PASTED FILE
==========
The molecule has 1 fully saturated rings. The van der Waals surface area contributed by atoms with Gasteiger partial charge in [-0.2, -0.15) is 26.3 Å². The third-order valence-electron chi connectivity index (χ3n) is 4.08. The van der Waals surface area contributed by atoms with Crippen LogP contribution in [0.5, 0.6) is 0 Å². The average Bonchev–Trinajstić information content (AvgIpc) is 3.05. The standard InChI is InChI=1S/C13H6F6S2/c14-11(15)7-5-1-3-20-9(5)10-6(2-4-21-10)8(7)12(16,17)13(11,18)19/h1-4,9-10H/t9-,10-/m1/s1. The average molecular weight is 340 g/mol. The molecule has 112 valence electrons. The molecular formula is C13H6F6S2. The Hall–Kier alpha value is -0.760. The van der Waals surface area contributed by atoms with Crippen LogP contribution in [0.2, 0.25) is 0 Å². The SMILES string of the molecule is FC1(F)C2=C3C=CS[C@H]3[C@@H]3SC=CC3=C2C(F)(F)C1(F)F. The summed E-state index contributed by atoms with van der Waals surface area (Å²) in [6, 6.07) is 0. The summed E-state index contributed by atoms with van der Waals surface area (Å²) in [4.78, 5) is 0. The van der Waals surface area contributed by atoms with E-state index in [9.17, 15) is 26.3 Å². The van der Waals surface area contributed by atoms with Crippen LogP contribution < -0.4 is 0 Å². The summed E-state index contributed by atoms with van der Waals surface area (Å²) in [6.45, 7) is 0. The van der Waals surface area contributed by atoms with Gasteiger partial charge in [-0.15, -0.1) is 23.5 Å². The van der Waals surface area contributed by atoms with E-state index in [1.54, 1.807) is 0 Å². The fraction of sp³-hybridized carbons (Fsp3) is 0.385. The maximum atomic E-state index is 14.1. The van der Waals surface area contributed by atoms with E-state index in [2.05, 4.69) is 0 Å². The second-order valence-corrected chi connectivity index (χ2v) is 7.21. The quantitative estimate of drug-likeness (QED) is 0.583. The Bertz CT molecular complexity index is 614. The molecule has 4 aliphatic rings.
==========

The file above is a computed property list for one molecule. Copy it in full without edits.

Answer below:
The molecule has 1 fully saturated rings. The van der Waals surface area contributed by atoms with Gasteiger partial charge in [-0.2, -0.15) is 26.3 Å². The third-order valence-electron chi connectivity index (χ3n) is 4.08. The van der Waals surface area contributed by atoms with Crippen LogP contribution in [0.5, 0.6) is 0 Å². The average Bonchev–Trinajstić information content (AvgIpc) is 3.05. The standard InChI is InChI=1S/C13H6F6S2/c14-11(15)7-5-1-3-20-9(5)10-6(2-4-21-10)8(7)12(16,17)13(11,18)19/h1-4,9-10H/t9-,10-/m1/s1. The average molecular weight is 340 g/mol. The molecule has 112 valence electrons. The molecular formula is C13H6F6S2. The Hall–Kier alpha value is -0.760. The van der Waals surface area contributed by atoms with Crippen LogP contribution in [0.2, 0.25) is 0 Å². The SMILES string of the molecule is FC1(F)C2=C3C=CS[C@H]3[C@@H]3SC=CC3=C2C(F)(F)C1(F)F. The summed E-state index contributed by atoms with van der Waals surface area (Å²) in [6, 6.07) is 0. The summed E-state index contributed by atoms with van der Waals surface area (Å²) in [4.78, 5) is 0. The van der Waals surface area contributed by atoms with E-state index in [9.17, 15) is 26.3 Å². The van der Waals surface area contributed by atoms with Crippen LogP contribution < -0.4 is 0 Å². The summed E-state index contributed by atoms with van der Waals surface area (Å²) in [6.45, 7) is 0. The van der Waals surface area contributed by atoms with Gasteiger partial charge in [-0.15, -0.1) is 23.5 Å². The van der Waals surface area contributed by atoms with E-state index in [1.54, 1.807) is 0 Å². The fraction of sp³-hybridized carbons (Fsp3) is 0.385. The maximum atomic E-state index is 14.1. The van der Waals surface area contributed by atoms with E-state index in [2.05, 4.69) is 0 Å². The second-order valence-corrected chi connectivity index (χ2v) is 7.21. The quantitative estimate of drug-likeness (QED) is 0.583. The Bertz CT molecular complexity index is 614. The molecule has 4 aliphatic rings.